Bias Impacts Research in Precision Medicine
Unconscious bias can lead to negative outcomes for disadvantage patient populations, even when that bias occurs behind-the-scenes in research settings. A new report from Data & Society identifies several ways that datasets can become biased, including historical bias, analytical bias, and access to different types of genetic data. “Bias through invisibility—such as lack of data on certain factors—can trigger discriminatory outcomes just as easily as explicitly problematic data,” note the authors.
Unintended bias in precision medicine could result in discrimination against certain groups. For example, if a health risk is found in a certain immigrant population, that population could be restricted from immigrating. It could also result in populations with lower health literacy being denied the benefits of precision medicine.
From the report:
...the danger is that participants with lower health data literacy may not be able to take advantage of precision medicine research in the same ways as those with higher health data literacy. And, because there will be more emphasis on the individual taking responsibility for their health because they will have access to tailored health recommendations, an inability to understand these data or their implications could lead to negative health outcomes.
In a similar vein, scholar and bioethicist Mark Rothstein has argued that precision medicine could widen the gap between the least and most sophisticated health care consumers, only benefiting the “uncommonly tech savvy, highly health literate, self-directed, information seeking, English fluent, health focused, and well insured.”
The report recommends that patients and the public engage in health literacy training to increase participation and diversity in medical research.
Black Patients Offered Fewer Knee Replacements
A new study in Arthritis Care & Research compares the rate of total knee replacements (TKRs) among black and white patients, and shows black people are losing quality-adjusted life years (QALYs) due to offer, acceptance, and complications of TKRs. Based on research done previously by Veterans Affairs, the researchers estimate that, of patients with moderate to severe knee osteoarthritis, 23% of white patients and 12% of black patients would be offered TKRs. Of those offered surgery, 83% of white men and 59% of black men would elect to have the procedure, as would 78% of white women and 64% of black women.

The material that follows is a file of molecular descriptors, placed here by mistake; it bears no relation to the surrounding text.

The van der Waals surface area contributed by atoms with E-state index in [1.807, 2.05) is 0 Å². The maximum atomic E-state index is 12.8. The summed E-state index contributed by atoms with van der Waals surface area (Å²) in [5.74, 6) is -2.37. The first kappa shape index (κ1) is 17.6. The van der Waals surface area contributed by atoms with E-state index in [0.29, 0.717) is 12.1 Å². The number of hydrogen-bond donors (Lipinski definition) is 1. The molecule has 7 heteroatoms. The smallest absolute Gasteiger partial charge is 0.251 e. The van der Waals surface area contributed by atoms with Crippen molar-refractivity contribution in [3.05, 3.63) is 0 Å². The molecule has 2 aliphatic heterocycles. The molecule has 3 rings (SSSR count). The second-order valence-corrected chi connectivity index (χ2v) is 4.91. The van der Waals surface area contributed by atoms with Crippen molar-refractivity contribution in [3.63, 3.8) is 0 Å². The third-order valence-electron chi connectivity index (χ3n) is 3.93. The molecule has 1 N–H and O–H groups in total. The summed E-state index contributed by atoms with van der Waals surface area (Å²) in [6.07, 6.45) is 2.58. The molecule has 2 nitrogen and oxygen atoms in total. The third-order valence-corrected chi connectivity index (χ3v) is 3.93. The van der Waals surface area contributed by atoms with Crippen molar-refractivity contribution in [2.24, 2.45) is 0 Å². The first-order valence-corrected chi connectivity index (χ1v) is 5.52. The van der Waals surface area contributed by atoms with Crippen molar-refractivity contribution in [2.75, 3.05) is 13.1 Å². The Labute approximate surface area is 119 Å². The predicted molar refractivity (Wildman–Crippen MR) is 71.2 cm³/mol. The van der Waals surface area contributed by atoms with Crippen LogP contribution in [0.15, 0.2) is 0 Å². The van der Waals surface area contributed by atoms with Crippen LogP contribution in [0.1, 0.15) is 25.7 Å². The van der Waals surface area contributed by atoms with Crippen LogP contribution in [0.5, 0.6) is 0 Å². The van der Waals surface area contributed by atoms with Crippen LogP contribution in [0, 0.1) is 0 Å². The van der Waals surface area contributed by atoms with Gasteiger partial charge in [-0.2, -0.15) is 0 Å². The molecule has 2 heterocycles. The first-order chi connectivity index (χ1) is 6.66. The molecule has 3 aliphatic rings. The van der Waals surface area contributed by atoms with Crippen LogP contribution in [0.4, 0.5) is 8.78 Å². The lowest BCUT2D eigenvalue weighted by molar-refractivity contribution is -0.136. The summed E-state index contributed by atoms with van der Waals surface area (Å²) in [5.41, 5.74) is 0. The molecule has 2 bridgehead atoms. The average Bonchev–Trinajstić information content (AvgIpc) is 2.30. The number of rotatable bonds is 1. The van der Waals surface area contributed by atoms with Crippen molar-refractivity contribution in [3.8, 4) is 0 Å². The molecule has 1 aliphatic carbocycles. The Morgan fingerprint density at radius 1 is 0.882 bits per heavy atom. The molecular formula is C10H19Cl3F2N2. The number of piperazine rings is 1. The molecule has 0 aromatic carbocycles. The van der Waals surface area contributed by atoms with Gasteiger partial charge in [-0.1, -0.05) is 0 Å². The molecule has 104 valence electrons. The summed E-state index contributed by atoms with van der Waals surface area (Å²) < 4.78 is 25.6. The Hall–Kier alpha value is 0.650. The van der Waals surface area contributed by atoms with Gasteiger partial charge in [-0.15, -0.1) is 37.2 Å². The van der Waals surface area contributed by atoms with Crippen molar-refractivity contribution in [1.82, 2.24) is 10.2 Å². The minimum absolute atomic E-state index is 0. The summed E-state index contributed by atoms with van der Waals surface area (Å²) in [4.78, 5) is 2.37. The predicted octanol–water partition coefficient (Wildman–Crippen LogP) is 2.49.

From the article:
Based on the current rates of knee replacement surgery among all black and white men and women in the U.S. who might qualify for the procedure, researchers estimated that blacks are potentially missing out on tens of thousands of years with better quality of life compared to their white counterparts....Put another way, black men and women gain QALY as a result of knee replacements, but they could be gaining many more high-quality years if they were offered and accepted surgery at the same rates as white patients and had similar complication rates, the authors conclude.
Medicine Must Balance Art and Science to Restore Patient Trust
An opinion piece by Dr. Rich Joseph, published in The New York Times, describes the experience of providing hospital care for 96-year-old Dr. Bernard Lown. Among other achievements, Dr. Lown is an emeritus professor of cardiology at Harvard and co-founder of the International Physicians for the Prevention of Nuclear War. As a physician, Dr. Lown considered himself a healer above all. In 1996, he published The Lost Art of Healing, which warns of the disintegration of patient trust due to the transactional nature of the modern healthcare system.
From the article:
He called for a return to the fundamentals of doctoring—listening to know the patient behind the symptoms; carefully touching the patient during the physical exam to communicate caring; using words that affirm the patient’s vitality; and attending to the stresses and situations of his life circumstances.
This time he was the patient in need of healing. And I was the doctor, the product of a system that has, if anything, become even more impersonal and transactional since he first wrote those words.
Despite his reputation, Dr. Lown was treated like just another widget on the hospital’s conveyor belt. “Each day, one person on the medical team would say one thing in the morning, and by the afternoon the plan had changed,” he later told me. “I always was the last to know what exactly was going on, and my opinion hardly mattered.”
In order to improve the healthcare system, Dr. Lown and Dr. Joseph agree that doctors must resist the "industrialization of their profession." This begins with training in communication, interpersonal dynamics, and other humanities.
Stigma of Mental Illness Strontly Impacts People of Color
In this 6-minute TED talk, Nikki Webber Allen discusses how the stigma of mental illness impacts people of color. Depression and other mental health problems may be viewed as weaknesses, and emotional troubles can seem trivial compared to the historical struggles of disadvantaged groups. These perceptions can make it difficult for people of color to seek treatment for mental health conditions.